Brown with Drips

2019, 59 x 42 1/8" (149.86 x 106.997 cm)
silkscreen ink on linen

Long Island City

2020, digital image

08-20

2020, 22 x 30” (55.88 x 76.2 cm), watercolor on paper

17-20

2020, 14 x 11” (27.9 x 35.6 cm), Flashe, graphite, matte medium on paper

02-20

2020, 22 x 30” (55.9 x 76.2 cm) , watercolor on paper


I have no daily work agenda – I approach every workday with an anything can happen mentality. Usually I have had a rough idea of a stance or an attitude that I want my work to have, or a position that I want my work to take. In recent years, I would get five or six canvases stretched and primed by helpers. Not having to do that myself seemed like a good idea – things would go faster that way, and I sometimes struggle to keep up production.

Even before New York City shut down, a young artist who helped me at my studio left New York, and I asked the others to stay home for safety. I began doing the prep myself, just one at a time, because prep is boring, and I was feeling real pressure to make something beautiful in the face of the criminally unnecessary deaths and degradation of many.

28-20

2020, 12 x 9” (30.5 x 22.9 cm)
matte medium, pencil on paper

4-20

2020, 22 3/8 x 30” (56.8 x 76.2 cm)
Flashe, watercolor on paper

Long Island City

2020, digital image

Vagues

2018, 59 x 41” (144.78 cm x 104.14 cm), colored pencil, Flashe, silkscreen ink on linen

Long Island City

2020, digital image

Long Island City

2020, digital image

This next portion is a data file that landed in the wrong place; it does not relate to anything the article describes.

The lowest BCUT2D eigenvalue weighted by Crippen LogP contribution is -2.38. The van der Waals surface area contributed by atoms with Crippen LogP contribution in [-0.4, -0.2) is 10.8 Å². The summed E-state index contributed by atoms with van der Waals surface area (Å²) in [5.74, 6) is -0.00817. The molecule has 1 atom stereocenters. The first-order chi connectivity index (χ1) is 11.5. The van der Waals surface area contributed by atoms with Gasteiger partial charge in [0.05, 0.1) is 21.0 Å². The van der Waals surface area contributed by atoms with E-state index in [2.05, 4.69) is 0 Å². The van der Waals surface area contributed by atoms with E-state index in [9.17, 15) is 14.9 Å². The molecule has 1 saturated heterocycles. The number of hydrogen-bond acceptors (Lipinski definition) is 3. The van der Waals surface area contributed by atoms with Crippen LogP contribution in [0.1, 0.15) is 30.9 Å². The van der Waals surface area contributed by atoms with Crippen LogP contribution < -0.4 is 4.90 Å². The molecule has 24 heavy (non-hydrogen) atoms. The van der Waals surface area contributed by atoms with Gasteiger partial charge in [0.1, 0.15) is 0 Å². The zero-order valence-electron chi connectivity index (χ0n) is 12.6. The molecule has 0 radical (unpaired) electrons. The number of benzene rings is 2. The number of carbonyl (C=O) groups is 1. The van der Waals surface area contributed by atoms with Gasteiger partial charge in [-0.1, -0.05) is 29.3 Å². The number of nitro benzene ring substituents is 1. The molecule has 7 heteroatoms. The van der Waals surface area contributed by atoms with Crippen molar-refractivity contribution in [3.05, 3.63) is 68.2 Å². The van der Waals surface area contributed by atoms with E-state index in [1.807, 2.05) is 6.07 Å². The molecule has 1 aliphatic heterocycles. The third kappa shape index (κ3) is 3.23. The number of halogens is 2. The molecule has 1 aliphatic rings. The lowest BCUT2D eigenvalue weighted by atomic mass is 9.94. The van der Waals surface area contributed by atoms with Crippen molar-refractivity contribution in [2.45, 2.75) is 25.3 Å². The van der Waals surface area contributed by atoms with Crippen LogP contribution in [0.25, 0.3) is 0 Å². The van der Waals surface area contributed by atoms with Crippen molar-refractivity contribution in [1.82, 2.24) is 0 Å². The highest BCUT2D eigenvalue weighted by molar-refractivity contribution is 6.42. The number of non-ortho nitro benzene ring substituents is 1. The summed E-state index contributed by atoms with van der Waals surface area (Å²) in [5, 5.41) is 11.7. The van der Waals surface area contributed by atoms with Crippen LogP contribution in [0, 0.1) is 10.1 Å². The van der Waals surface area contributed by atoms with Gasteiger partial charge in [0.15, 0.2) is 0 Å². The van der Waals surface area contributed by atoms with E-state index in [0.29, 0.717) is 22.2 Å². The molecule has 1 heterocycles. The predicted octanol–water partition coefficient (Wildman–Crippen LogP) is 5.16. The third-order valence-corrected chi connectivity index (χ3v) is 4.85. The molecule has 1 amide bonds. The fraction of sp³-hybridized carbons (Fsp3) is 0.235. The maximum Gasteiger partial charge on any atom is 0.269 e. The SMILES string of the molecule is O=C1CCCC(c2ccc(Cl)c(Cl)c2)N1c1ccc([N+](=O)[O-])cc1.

Air

2019, 58 x 42” (147.32 x 106.68 cm) silkscreen ink, colored pencil on linen

22-20

2020, 12 x 9” (30.5 x 22.9 cm), matte medium, pencil on paper

Long Island City

2020, digital image

09-20

2020, 22 1/8x30 1/4” (56.2 x 76.8 cm), Flashe, pencil, watercolor on paper

As support for Black Lives Matter was growing and becoming increasingly diverse, peaceful demonstrations were met with hostility and overt violence. As police killings of Black People continued unchecked, I became further alienated from American culture and its legal system.

I began working at home more, going back into small unfinished paintings and drawings from various periods of my life that I had abandoned. My sense that life was not infinite, and that what I had not finished might never get finished unless I finished them right away, took over. The works I made in the spring of 2020 had behind them the sense of urgency that I felt. Because they had been begun at different periods, I saw them as bridges between past and present, between life and death, between life and the possibility of an afterlife, and perhaps between the past and a radically uncertain future.

Long Island City

2020, digital image

16-20

2020, 11 x 14” (35.6 x 27.9 cm), matte medium, watercolor, on synthetic paper

05-20

2020, 22 x 30 1/4” (55.9 x 76.8 cm), Flashe, watercolor on paper

Long Island City

2020, digital image

15-20

2020, 14 x 11” (27.9 x 35.6 cm), matte medium, pencil, on synthetic paper

I still have a notion of what I want my work to be, how I want it to present itself. But I’m working one at a time, perhaps as a result of doing the prep myself and being in a new studio. It’s a funny notion: I want to make a painting that one would not notice as a painting. One could walk by it as one does a wall or an unremarkable tree or fence. But, of course, there would be a remainder.

When things go well in the studio, I like a lot of noise and sound around me – an accompanying aural static.

Cora Cohen
October 2020 New York